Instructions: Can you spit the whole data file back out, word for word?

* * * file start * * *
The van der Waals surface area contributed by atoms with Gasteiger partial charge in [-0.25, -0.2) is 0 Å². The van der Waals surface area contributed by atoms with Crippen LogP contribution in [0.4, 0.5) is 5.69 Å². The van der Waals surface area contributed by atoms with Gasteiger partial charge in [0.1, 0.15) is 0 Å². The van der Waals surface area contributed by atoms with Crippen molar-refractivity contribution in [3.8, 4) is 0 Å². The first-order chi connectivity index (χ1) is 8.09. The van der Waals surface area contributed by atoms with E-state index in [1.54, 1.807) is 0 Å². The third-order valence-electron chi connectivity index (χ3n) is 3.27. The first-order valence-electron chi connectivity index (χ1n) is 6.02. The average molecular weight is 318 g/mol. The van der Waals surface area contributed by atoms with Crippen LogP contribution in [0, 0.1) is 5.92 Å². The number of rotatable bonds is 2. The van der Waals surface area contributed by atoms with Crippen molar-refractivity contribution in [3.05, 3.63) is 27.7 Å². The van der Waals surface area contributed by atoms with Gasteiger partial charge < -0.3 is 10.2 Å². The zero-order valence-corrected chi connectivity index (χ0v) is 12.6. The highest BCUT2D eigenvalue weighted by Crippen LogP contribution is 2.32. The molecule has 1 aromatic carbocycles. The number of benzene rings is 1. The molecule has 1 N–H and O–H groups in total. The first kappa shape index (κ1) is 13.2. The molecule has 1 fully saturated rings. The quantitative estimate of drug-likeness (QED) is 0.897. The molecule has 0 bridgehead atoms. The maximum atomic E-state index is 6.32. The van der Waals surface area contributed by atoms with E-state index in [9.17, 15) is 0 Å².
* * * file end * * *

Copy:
The van der Waals surface area contributed by atoms with Gasteiger partial charge in [-0.25, -0.2) is 0 Å². The van der Waals surface area contributed by atoms with Crippen LogP contribution in [0.4, 0.5) is 5.69 Å². The van der Waals surface area contributed by atoms with Gasteiger partial charge in [0.1, 0.15) is 0 Å². The van der Waals surface area contributed by atoms with Crippen molar-refractivity contribution in [3.8, 4) is 0 Å². The first-order chi connectivity index (χ1) is 8.09. The van der Waals surface area contributed by atoms with E-state index in [1.54, 1.807) is 0 Å². The third-order valence-electron chi connectivity index (χ3n) is 3.27. The first-order valence-electron chi connectivity index (χ1n) is 6.02. The average molecular weight is 318 g/mol. The van der Waals surface area contributed by atoms with Crippen LogP contribution in [0, 0.1) is 5.92 Å². The number of rotatable bonds is 2. The van der Waals surface area contributed by atoms with Crippen molar-refractivity contribution in [3.05, 3.63) is 27.7 Å². The van der Waals surface area contributed by atoms with Gasteiger partial charge < -0.3 is 10.2 Å². The zero-order valence-corrected chi connectivity index (χ0v) is 12.6. The highest BCUT2D eigenvalue weighted by Crippen LogP contribution is 2.32. The molecule has 1 aromatic carbocycles. The number of benzene rings is 1. The molecule has 1 N–H and O–H groups in total. The first kappa shape index (κ1) is 13.2. The molecule has 1 fully saturated rings. The quantitative estimate of drug-likeness (QED) is 0.897. The molecule has 0 bridgehead atoms. The maximum atomic E-state index is 6.32. The van der Waals surface area contributed by atoms with E-state index in [9.17, 15) is 0 Å².